Setting up your application server with maven

In many cases there is no way to deploy an application without the need to setup your application before. In JBoss AS 7.x you may want to configure for example your database connection. Or you have to configure a security realm. Maybe you also want to adjust the SLSB pool… In any of these cases all developers in the team have to share a common or at least a similar configuration.
Often this information can be found in sporadically sent emails or on some wiki page. But what happens sometime after a release, when you have to check out a branch to fix some bug or to add a new feature? You will have to reconstruct the configuration that was valid for this branch. So why not add the configuration files to your version control system and together with the mere configuration files, a maven configuration that sets up the whole application server?
Let’s try to keep it simple and use only public available and commonly used plugins. First of all let’s add all versions that we will need in the following to the properties part of the pom.xml:

	<properties>
		<jboss.install.dir>${project.build.directory}/jboss</jboss.install.dir>
		<jboss.version>7.2.0.Final</jboss.version>
		<app.version>${project.version}</app.version>
		<ojdbc.version>11.2.0.1.0</ojdbc.version>
	</properties>

We also define here the installation directory of the JBoss AS. This way we can change it, if we want, using the command line option -D. Now we add a new profile, such that we have to explicitly switch the setup procedure on and that it is not part of the normal build:

<profile>
	<id>setupAs</id>
	<build>
		<plugins>
		...
				</plugins
		</build>
</profile>

If we have the current JBoss version as a maven artifact deployed in our maven repository, we can use the maven-dependency-plugin to download and unpack the JBoss to the installation directory given above:

<plugin>
	<groupId>org.apache.maven.plugins</groupId>
	<artifactId>maven-dependency-plugin</artifactId>
	<version>2.8</version>
	<executions>
		<execution>
			<id>unpack-jboss</id>
			<phase>package</phase>
			<goals>
				<goal>unpack</goal>
			</goals>
			<configuration>
				<artifactItems>
					<artifactItem>
						<groupId>org.jboss</groupId>
						<artifactId>jboss-as</artifactId>
						<version>${jboss.version}</version>
						<type>zip</type>
						<outputDirectory>${project.build.directory}/jboss</outputDirectory>
					</artifactItem>
				</artifactItems>
			</configuration>
		</execution>

Now that the application server is unpacked, we have to add the JDBC driver as well as our application (or anything else you need). We set this up by adding another execution block to the maven dependency plugin:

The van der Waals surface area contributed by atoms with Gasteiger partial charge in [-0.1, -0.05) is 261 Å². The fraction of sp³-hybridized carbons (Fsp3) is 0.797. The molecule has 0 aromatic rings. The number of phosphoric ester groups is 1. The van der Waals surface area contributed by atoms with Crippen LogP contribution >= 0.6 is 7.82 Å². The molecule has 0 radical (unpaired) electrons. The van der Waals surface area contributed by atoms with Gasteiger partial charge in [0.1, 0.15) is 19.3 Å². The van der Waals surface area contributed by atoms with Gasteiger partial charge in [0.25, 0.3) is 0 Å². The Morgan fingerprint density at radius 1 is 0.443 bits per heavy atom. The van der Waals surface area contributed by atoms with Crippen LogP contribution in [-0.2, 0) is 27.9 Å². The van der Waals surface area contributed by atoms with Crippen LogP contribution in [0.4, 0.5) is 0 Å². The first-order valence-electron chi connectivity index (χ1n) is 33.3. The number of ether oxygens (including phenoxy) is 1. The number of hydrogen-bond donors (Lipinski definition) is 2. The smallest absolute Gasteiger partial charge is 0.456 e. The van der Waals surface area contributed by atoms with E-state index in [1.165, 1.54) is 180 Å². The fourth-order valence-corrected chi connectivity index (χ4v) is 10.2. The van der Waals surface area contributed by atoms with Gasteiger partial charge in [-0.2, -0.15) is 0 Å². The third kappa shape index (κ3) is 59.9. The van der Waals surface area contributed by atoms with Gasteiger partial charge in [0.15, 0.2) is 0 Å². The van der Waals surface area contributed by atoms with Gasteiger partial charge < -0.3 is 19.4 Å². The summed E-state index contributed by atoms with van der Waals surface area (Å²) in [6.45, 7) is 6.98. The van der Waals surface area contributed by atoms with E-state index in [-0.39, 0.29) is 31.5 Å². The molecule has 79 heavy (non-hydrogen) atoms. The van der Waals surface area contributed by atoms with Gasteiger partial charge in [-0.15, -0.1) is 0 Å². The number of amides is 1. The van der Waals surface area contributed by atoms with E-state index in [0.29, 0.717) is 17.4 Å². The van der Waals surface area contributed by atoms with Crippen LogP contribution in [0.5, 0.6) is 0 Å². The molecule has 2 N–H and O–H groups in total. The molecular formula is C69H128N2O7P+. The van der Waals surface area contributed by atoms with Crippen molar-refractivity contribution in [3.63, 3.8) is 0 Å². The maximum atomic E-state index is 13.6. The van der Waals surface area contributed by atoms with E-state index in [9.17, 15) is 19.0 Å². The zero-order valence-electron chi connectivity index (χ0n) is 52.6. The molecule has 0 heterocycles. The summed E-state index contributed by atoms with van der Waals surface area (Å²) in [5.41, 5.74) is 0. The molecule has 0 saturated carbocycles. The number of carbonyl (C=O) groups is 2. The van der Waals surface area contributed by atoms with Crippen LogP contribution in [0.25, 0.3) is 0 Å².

<execution>
	<id>copy</id>
	<phase>package</phase>
	<goals>
		<goal>copy</goal>
	</goals>
	<configuration>
		<artifactItems>
			<artifactItem>
				<groupId>our-company</groupId>
				<artifactId>our-application-ear</artifactId>
				<version>${app.version}</version>
				<type>ear</type>
				<outputDirectory>${jboss.install.dir}/jboss-as-${jboss.version}/standalone/deployments</outputDirectory>
			</artifactItem>
			<artifactItem>
				<groupId>com.oracle</groupId>
				<artifactId>ojdbc6</artifactId>
				<version>${ojdbc.version}</version>
				<outputDirectory>${jboss.install.dir}/jboss-as-${jboss.version}/standalone/deployments</outputDirectory>
				<destFileName>ojdbc6.jar</destFileName>
			</artifactItem>
		</artifactItems>
	</configuration>
</execution>

Last but not least, we also want to adjust the standard configuration files to our needs. We can use the maven-resources-plugin to substitute variable values within each file. Therefore we add templates for these files to the resources folder of our JBoss module and call the goal copy-resources:

<plugin>
	<artifactId>maven-resources-plugin</artifactId>
	<version>2.6</version>
	<executions>
		<execution>
			<id>copy-jboss-configuration</id>
			<phase>package</phase>
			<goals>
				<goal>copy-resources</goal>
			</goals>
			<configuration>
				<outputDirectory>${jboss.install.dir}/jboss-as-${jboss.version}/standalone/configuration</outputDirectory>
				<resources>
					<resource>
						<directory>src/main/resources/jboss/standalone/configuration</directory>
						<filtering>true</filtering>
					</resource>
				</resources>
			</configuration>
		</execution>
		<execution>
			<id>copy-jboss-bin</id>
			<phase>package</phase>
			<goals>
				<goal>copy-resources</goal>
			</goals>
			<configuration>
				<outputDirectory>${jboss.install.dir}/jboss-as-${jboss.version}/bin</outputDirectory>
				<resources>
					<resource>
						<directory>src/main/resources/jboss/bin</directory>
						<filtering>true</filtering>
					</resource>
				</resources>
			</configuration>
		</execution>
	</executions>
</plugin>

The values for the filtering can be given on the command line with the -D option. If the team has more than a few members, it is also possible to create for each user a properties file that contains his/her specific configuration values. If we use the OS user as filename, we can easily choose the file by the name of the currently logged in user. This way each team member can easily setup its own completely configured application server instance by simply running:

mvn clean install -PsetupAs

In order to prevent that the newly configured server is deleted with the next clean invocation, we disable the maven clean plugin for the normal build:

<plugin>
	<artifactId>maven-clean-plugin</artifactId>
	<version>2.5</version>
	<configuration>
		<skip>false</skip>
	</configuration>
</plugin>

Within the setupAs profile created above, we have to enable it of course, such that we can delete the whole installation just by calling “mvn clean -PsetupAs”. Now switching to an older branch is easy as we don’t lose any time searching for the right configuration…

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